SO here we are again, 10 years after saying farewell to Sean Long as a player we now must wave goodbye to the coach as one of the sport’s biggest characters packs up his box of tricks and transfers them to the 15-man code with Harlequins.

There will always be reasons for ambitious young coaches to move on – and Long follows the path into union beaten down by fellow Wiganers Andrew Farrell, Shaun Edwards and Shaun Wane.

It is a big loss to Saints and the sport of rugby league.

Long had found his feet again in the settled environment back at Saints after initially having something of a nomadic spell in coaching since hanging up his boots at Hull FC.

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That is not to say it was plain sailing at Saints, once he joined his former teammate Keiron Cunningham on the coaching staff in late 2014.

In the midst of the turmoil after Cunningham was shown the door in May 2017, some fans even expressed a view that there should be a wholesale clear out of the old boys. But all those staff – including Long - have flourished under Justin Holbrook, so much so that the argument is no longer raised.

And news of his immediate departure was greeted by genuine sadness from the support base who loved what he did as a player and were excited to see what he could do in nurturing the young team that Holbrook has helped build.

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When Long first joined Saints in 1997, at a bargain price of £80,000 from Widnes – having been discarded by his hometown Wigan - blistering pace and support play made him a stand-out prospect.

As he grew into the side, we quickly saw he had the temperament for the big game, and he was nerveless when he slotted a difficult two-pointer to help Saints win their first Grand Final in 99.

The trophies and individual award came thick and fast – another Grand Final win, the first of two World Club Challenges and his maiden Lance Todd in the 2001 win over Bulls.

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Alas, there were injuries too and in 2001 he suffered a season ending knee injury after being tackled after kicking the ball.

But he was back with a vengeance and again showed nerves of steel to nail the match winning drop goal to beat Bradford again in arguably one of the best ever Grand Finals.

No player revelled in adversity as much as Long – and the rugby he played in aftermath of the betting scandal of Easter 2004 when, despite the Sword of Damocles dangling above his head, he produced a masterful display in Cardiff to take his Lance Todd number two in the win over Wigan.

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And he did it with a smile on his face, too. At times could appear to be daft as a brush, whether it was ripping off St Bernard’s head after the Wide to West try or mooning on the town hall steps after another cup final win, but behind that jocular persona was a very shrewd, intelligent rugby player.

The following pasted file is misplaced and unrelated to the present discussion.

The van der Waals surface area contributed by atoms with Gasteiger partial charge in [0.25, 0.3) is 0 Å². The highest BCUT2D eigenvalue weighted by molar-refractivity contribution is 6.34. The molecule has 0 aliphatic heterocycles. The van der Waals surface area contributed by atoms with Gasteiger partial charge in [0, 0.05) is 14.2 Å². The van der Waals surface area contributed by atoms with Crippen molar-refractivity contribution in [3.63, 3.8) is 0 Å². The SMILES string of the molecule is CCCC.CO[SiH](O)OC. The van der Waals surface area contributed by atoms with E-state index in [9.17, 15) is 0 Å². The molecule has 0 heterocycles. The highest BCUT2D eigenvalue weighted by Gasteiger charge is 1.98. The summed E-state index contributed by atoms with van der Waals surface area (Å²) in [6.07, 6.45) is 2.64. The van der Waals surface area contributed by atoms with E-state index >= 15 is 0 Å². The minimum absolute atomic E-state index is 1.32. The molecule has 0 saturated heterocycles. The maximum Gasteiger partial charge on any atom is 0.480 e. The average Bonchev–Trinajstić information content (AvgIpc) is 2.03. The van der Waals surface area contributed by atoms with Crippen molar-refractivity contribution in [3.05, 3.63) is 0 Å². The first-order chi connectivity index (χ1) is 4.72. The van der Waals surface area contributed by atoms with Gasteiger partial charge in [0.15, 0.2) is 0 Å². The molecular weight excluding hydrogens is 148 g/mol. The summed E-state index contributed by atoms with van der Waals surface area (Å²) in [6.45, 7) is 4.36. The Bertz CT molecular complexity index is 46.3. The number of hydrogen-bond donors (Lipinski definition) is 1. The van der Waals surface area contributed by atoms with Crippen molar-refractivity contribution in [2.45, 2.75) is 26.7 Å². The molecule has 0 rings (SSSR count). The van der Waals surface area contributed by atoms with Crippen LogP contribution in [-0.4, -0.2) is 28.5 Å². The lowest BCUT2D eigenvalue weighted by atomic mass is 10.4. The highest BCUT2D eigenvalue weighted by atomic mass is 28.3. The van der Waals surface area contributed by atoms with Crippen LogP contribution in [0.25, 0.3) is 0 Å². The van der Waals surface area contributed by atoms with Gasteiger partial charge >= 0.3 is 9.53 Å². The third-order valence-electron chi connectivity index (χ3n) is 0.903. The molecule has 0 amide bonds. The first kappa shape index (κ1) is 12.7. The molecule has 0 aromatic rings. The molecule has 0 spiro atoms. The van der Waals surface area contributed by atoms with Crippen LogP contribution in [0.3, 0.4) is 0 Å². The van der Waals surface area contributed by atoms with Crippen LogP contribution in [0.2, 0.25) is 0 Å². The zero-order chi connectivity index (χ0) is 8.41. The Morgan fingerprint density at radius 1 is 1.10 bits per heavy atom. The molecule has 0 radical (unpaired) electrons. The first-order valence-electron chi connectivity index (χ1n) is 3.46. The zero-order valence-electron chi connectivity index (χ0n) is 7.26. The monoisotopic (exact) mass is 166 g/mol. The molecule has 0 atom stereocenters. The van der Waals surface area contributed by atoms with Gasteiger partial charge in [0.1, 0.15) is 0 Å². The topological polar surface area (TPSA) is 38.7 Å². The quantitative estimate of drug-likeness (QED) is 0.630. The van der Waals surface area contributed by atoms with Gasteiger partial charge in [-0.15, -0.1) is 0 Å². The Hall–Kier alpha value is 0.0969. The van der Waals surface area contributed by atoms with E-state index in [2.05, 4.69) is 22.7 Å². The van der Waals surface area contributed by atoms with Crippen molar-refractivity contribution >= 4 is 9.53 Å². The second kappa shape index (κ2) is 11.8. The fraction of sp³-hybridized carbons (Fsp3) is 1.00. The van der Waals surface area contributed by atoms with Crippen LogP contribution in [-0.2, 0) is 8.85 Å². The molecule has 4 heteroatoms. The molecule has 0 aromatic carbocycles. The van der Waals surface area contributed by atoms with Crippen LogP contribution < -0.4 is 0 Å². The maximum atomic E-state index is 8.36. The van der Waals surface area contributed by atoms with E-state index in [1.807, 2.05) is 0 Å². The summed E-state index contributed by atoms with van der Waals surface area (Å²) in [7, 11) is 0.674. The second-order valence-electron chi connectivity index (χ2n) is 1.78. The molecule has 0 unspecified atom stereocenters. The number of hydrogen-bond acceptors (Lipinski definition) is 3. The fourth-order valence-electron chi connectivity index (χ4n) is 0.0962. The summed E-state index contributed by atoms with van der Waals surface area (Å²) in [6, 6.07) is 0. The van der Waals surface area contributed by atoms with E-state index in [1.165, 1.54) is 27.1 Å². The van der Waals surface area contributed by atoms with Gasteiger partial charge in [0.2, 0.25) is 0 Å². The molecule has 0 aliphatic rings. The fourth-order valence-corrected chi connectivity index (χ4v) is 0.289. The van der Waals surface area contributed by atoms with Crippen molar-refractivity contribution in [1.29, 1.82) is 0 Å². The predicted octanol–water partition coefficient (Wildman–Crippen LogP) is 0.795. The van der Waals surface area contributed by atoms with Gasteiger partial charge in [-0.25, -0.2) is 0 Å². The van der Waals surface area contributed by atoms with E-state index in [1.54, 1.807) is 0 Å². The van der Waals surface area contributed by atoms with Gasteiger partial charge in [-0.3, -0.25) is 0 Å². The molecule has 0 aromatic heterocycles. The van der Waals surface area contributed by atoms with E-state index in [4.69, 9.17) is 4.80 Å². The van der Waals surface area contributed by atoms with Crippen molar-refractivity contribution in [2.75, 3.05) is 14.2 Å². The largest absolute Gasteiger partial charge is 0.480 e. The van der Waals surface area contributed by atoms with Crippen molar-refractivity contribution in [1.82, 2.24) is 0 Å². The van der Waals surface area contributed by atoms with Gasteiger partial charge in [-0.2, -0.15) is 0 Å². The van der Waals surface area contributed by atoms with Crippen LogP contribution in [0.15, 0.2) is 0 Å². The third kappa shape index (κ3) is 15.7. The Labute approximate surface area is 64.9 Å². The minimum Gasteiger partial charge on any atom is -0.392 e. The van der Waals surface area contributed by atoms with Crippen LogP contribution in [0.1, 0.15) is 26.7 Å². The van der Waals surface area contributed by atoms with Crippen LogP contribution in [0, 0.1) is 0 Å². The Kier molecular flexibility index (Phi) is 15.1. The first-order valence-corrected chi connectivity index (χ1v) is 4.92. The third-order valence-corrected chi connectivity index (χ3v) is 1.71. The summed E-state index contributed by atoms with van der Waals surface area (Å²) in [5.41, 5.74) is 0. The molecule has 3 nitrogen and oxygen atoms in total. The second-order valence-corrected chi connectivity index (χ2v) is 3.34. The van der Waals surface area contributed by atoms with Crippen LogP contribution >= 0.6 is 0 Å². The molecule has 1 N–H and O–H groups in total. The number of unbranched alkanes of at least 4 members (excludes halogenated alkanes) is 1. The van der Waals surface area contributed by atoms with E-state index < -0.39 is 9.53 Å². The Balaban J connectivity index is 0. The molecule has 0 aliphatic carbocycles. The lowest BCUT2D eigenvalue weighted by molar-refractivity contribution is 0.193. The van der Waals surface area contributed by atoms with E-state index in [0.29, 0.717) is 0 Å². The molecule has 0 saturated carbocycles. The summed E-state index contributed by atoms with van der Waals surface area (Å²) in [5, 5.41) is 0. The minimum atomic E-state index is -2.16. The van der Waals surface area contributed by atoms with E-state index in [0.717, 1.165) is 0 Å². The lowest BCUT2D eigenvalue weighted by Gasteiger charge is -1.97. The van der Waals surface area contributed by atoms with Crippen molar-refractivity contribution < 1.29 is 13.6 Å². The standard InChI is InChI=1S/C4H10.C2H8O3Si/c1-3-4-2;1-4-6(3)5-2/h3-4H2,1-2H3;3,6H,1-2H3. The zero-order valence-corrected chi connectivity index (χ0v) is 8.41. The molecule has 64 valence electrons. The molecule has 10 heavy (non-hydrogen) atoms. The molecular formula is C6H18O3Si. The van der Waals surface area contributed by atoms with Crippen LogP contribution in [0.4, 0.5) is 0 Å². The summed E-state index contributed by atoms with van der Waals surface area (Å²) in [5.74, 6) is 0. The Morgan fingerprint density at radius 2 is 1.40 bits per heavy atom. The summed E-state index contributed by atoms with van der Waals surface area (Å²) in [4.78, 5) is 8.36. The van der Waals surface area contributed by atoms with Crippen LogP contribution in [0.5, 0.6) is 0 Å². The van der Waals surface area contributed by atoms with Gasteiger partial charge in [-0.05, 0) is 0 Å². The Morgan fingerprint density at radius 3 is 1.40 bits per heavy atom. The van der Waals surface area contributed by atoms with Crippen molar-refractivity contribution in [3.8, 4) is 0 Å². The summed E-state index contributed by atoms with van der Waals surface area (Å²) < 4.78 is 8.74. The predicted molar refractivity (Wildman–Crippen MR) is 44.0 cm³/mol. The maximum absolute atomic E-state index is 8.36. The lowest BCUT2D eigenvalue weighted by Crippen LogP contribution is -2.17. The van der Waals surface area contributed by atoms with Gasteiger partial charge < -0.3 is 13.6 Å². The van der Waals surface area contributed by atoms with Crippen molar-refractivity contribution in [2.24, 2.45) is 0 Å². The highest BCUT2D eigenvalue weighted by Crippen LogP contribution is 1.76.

He was one with an ability to thrive on adversity – even when sometimes it was self-inflicted.

Whether it was hand-wringing editorials, barracking from the terraces or forearms to the face – Long rose above it.

He may have lost half a yard – but that had been replaced top two inches, as he matured from a quicksilver support player into a shot-calling, controlling half back.

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That leadership and maturity was there for all to see, when despite having his back end of the 2005 campaign ruined when Terry Newton smashed him in the face, the talisman bounced back to call the shots in that 2006 team of all talents.

What is more, despite having two metal plates in his face to repair that damage, Long continued to take the ball in to the teeth of the defensive line without a flicker of half-heartedness.

St Helens Star: Coach Daiel Anderson (right) watches Sean Long lift the Super League trophy

The club’s Grand Slam supremo Daniel Anderson singled Longy out as: “Basically the best player I have ever coached.” And tipped him to be a future coach.

And so he has, although alas it will be the other code that will now benefit from those years of accumulated knowhow and nous, and his inimitable wit.

I think all up here will wish Longy good luck in this next chapter – and thank him for the colourful contribution and priceless memories he has made since first stepping on to the Saints timeline.

And I am sure the door will always be open for a third time, especially if he continues to add strings to his bow in London, but for now it is ta-ra.

Picture gallery from Bernard Platt.

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